Bottom line, when your purchase property from a bank, it is a “my way or the highway” approach. On the other hand, if you as the buyer fail to close the transaction when you promised and you require additional time, the bank often reserves the ability to charge you additional amounts of money; i.e. "Penalties", to extend the closing date.

Finally, keep in mind that under IL law if the property you are purchasing from the REO is in a homeowners association in which assessments are paid, as the buyer you could be responsible for paying up to six (6) months of past due assessments and the Association's fees incurred to collect the same. (Currently a movement in Springfield to limit the amount HOAs can recover to a total of nine (9) months of assessments.)

Short Sales

Short Sales are another animal all together. Here the seller, in order to go ahead with the contract must get his lender(s) to agree to accept less money than what is actually owed on the home. The process of getting this approval often takes several months to work through and all without any guaranty that the investor will ultimately reach an agreement with the seller.

As the result of these delays, buyers typically don’t want to spend money on inspections or loan applications until the seller’s lender approves of the deal, which further extends the date of closing. Unfortunately, if the lender does approve the deal they will want it to close it within a very short time frame to limit their losses. These concerns are inconsistent with each other and can often result in jeopardizing the outcome of the deal. Therefore, buyer's of short sale properties should look at the deal as an investment and be prepared to spend monies up front to be in a position to quickly close once the lender provides their approval.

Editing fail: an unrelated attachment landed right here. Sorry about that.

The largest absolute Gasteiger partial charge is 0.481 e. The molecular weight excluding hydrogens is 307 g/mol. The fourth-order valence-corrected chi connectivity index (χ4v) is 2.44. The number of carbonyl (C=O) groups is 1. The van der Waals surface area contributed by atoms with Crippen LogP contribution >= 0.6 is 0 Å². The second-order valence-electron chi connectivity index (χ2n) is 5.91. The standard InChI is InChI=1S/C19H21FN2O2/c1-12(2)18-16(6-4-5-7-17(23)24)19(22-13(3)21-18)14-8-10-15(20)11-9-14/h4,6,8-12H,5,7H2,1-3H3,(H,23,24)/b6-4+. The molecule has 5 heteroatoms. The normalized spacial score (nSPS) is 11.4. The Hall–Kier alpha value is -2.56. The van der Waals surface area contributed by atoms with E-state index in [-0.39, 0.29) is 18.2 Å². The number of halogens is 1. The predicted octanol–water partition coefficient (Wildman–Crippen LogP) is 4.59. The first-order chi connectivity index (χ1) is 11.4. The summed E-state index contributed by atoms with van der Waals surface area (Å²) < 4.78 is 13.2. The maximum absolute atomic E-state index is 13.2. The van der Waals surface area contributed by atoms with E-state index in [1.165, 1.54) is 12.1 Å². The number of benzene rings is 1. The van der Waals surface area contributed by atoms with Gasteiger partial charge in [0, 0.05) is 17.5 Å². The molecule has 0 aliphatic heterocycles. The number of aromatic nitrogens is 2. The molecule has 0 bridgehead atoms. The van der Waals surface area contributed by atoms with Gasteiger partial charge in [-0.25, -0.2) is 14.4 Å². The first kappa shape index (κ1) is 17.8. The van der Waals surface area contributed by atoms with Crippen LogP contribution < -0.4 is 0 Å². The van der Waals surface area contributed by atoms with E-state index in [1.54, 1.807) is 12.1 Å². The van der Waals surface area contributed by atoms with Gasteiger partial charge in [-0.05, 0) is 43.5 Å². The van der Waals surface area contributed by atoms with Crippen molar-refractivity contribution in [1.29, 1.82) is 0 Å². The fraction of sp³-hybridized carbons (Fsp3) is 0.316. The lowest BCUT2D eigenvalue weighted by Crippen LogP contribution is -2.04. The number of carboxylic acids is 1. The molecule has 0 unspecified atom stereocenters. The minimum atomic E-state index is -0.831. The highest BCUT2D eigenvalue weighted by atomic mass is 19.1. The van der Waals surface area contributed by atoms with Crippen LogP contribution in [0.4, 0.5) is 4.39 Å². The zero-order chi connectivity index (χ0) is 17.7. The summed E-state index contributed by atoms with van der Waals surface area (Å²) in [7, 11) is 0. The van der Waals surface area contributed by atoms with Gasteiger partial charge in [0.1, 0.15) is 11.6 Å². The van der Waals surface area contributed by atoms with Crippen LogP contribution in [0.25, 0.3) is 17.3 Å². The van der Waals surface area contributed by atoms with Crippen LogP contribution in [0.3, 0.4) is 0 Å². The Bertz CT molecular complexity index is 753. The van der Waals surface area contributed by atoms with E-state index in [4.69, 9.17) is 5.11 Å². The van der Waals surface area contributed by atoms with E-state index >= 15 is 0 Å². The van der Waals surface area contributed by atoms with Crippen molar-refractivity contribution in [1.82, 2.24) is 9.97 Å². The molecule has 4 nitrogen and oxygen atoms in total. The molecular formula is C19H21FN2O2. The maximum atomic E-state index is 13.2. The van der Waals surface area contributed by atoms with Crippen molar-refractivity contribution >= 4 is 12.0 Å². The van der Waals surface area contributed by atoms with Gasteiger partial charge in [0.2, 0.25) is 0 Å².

In addition, since it is the seller’s lender that ultimately must approve of the deal, you may find that any closing cost credits or other concessions the seller agreed to provide you when they accepted the deal are being withdrawn from the table and are now no longer part of the transaction. In these situations, your only option may be limited to not proceeding with the deal.

While the short sale process is becoming more streamlined and thus arguably easier to complete, you need to review your situation with your attorney so you know what you need to do to best position yourself for a successful transaction.

Still believe in the American Dream of owning your own house? I hope so. For owning the physical structure that is a house, and proudly and regularly observing all the obligations of home ownership is an important part of making that house a home. Not that renters don’t have homes, too. But home ownership carries with it that pride of commitment and sacrifice for the good of the family, the future and the larger community. To your family, your home is your little corner of the world and that’s why the obligations are yours. People may be born and people may die in that home. Triumphs will be celebrated and tragedies mourned. Memories will be built that will last beyond a lifetime.